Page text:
Year : 2020  |  Volume : 13  |  Issue : 1  |  Page : 98--99

Circumflex retroesophageal left aortic arch with right ductus arteriosus: A rare complete vascular ring diagnosed on computed tomography angiography


Niraj Nirmal Pandey1, Manish Shaw1, Sakshi Sachdeva2, Gurpreet Singh Gulati1, Shyam S Kothari2,  
1 Department of Cardiovascular Radiology and Endovascular Interventions, All India Institute of Medical Sciences, New Delhi, India
2 Department of Cardiology, All India Institute of Medical Sciences, New Delhi, India

Correspondence Address:
Dr. Gurpreet Singh Gulati
Department of Cardiovascular Radiology and Endovascular Interventions, All India Institute of Medical Sciences, New Delhi - 110 029
India

Abstract

A circumflex retroesophageal left aortic arch with a right-sided ductus is an extremely rare cause of a complete vascular ring, which may result in severe tracheobronchial compression, leading to respiratory compromise, especially in children. We present a case of a 6-month-old female child with stridor and feeding difficulties since birth with interspersed self-resolving episodes of cyanosis and apnea, secondary to the presence of the above-mentioned vascular ring.



How to cite this article:
Pandey NN, Shaw M, Sachdeva S, Gulati GS, Kothari SS. Circumflex retroesophageal left aortic arch with right ductus arteriosus: A rare complete vascular ring diagnosed on computed tomography angiography.Ann Pediatr Card 2020;13:98-99


How to cite this URL:
Pandey NN, Shaw M, Sachdeva S, Gulati GS, Kothari SS. Circumflex retroesophageal left aortic arch with right ductus arteriosus: A rare complete vascular ring diagnosed on computed tomography angiography. Ann Pediatr Card [serial online] 2020 [cited 2022 Aug 16 ];13:98-99
Available from: https://www.annalspc.com/text.asp?2020/13/1/98/270491


Full Text



 Clinical Summary



A 6-month-old female child presented to the outpatient department with a history of “noisy” and “rapid” breathing and feeding difficulties since birth with few interspersed self-resolving episodes of cyanosis and apnea, following bouts of crying. During the outpatient visit, the patient developed an episode of sudden-onset cyanosis, apnea, and bradycardia and became unresponsive. Following cardiopulmonary resuscitation, the child underwent endotracheal and nasogastric intubation and was referred for a computed tomography angiography (CTA) to evaluate for the presence of any vascular ring.

CTA demonstrated the presence of a left-sided aortic arch crossing the midline (*) posterior to the trachea (T) and the esophagus (E) in the upper mediastinum and further descending on the right side of spine. A Kommerell's diverticulum (#) arising from the anterosuperior aspect of aorta, on the right side, gave rise to an aberrant right subclavian artery (RSCA). A ductus arteriosus was seen connecting the descending aorta to the right pulmonary artery completing the vascular ring [Figure 1]a, [Figure 1]b, [Figure 1]c.{Figure 1}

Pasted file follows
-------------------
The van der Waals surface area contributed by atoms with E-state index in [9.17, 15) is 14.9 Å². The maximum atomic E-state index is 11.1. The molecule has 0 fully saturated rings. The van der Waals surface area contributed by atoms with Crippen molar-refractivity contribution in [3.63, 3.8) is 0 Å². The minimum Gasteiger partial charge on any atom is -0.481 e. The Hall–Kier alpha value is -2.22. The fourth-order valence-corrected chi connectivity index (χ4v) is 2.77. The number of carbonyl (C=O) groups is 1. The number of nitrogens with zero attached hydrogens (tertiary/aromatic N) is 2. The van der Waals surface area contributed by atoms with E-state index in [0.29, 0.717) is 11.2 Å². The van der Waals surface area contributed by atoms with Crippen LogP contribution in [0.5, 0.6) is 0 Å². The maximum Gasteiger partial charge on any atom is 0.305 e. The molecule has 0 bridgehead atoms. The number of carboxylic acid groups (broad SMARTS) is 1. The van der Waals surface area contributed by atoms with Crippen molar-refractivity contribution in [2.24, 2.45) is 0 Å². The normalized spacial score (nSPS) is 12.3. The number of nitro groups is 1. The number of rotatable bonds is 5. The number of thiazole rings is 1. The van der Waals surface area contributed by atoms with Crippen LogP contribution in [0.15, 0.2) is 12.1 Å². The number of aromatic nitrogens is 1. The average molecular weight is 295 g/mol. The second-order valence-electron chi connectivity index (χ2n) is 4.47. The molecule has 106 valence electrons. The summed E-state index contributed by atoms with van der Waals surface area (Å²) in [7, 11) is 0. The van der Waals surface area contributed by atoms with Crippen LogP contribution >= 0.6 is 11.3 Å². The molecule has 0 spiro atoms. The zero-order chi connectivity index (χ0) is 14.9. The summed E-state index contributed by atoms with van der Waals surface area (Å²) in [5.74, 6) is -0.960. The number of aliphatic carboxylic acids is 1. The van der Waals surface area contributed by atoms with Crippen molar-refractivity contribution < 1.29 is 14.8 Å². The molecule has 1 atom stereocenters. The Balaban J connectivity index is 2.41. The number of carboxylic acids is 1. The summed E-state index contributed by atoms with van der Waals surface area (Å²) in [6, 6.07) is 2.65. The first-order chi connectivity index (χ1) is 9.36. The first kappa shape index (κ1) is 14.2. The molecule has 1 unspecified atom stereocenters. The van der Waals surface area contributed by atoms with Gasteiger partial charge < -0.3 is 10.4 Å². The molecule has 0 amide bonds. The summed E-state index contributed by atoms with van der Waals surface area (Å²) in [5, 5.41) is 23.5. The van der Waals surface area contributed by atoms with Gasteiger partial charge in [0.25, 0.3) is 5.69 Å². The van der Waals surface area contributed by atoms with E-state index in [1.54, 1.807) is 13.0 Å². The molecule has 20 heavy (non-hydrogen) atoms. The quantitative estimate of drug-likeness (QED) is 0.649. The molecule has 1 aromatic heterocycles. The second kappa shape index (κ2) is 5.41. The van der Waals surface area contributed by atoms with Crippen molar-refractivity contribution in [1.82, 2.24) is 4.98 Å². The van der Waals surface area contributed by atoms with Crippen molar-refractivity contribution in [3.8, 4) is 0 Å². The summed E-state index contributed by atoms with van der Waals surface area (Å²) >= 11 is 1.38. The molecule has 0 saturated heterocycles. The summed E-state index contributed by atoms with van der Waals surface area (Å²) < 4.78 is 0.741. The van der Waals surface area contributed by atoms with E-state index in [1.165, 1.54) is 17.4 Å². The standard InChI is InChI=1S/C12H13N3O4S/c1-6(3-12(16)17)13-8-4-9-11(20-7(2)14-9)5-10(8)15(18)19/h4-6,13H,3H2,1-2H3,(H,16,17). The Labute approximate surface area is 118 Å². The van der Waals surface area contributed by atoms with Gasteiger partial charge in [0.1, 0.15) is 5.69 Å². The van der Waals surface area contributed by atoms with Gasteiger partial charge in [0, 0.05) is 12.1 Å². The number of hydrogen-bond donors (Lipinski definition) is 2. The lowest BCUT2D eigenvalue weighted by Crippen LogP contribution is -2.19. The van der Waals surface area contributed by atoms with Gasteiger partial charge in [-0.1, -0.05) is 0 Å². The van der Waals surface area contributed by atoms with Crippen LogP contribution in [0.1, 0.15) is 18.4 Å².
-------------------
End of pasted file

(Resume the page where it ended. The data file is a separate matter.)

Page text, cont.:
Discussion



A circumflex retroesophageal left aortic arch with a right-sided ductus is an extremely rare cause of a complete vascular ring and results from regression of the right fourth arch between the right common carotid artery and RSCA, with persistence of right-sided sixth arch component forming the ductus arteriosus, along with a right-sided descending aorta. The definitive distal aortic arch is formed by the distal left dorsal aorta, which passes posterior to the trachea and esophagus to a right-sided descending aorta.[1] The vascular ring is completed by a segment of aortic arch on the left side along with a retroesophageal segment of aortic arch, ductus on the right, and pulmonary artery on the anterior aspect.[2] This uncommon anomaly may result in severe tracheobronchial compression, leading to respiratory compromise, especially in children, necessitating surgery. The compression may be relieved by division of the ductus as was done in the current case. Patients may also require aortic uncrossing procedure, where the distal aortic arch is transected; the retroesophageal segment mobilized and brought anterior to trachea followed by its anastomosis with the ascending aorta.[3]

Declaration of patient consent

The authors certify that they have obtained all appropriate patient consent forms. In the form, the patient's parents have given their consent for his images and other clinical information to be reported in the journal. The patient's parents understand that his names and initials will not be published and due efforts will be made to conceal their identity, but anonymity cannot be guaranteed.

Financial support and sponsorship

Nil.

Conflicts of interest

There are no conflicts of interest.

References

1Hanneman K, Newman B, Chan F. Congenital variants and anomalies of the aortic arch. Radiographics 2017;37:32-51.
2Priya S, Thomas R, Nagpal P, Sharma A, Steigner M. Congenital anomalies of the aortic arch. Cardiovasc Diagn Ther 2018;8:S26-44.
3Russell HM, Rastatter JC, Backer CL. The aortic uncrossing procedure for circumflex aorta. Oper Techn Thoracic Cardiovasc Surg 2013;18:15-31.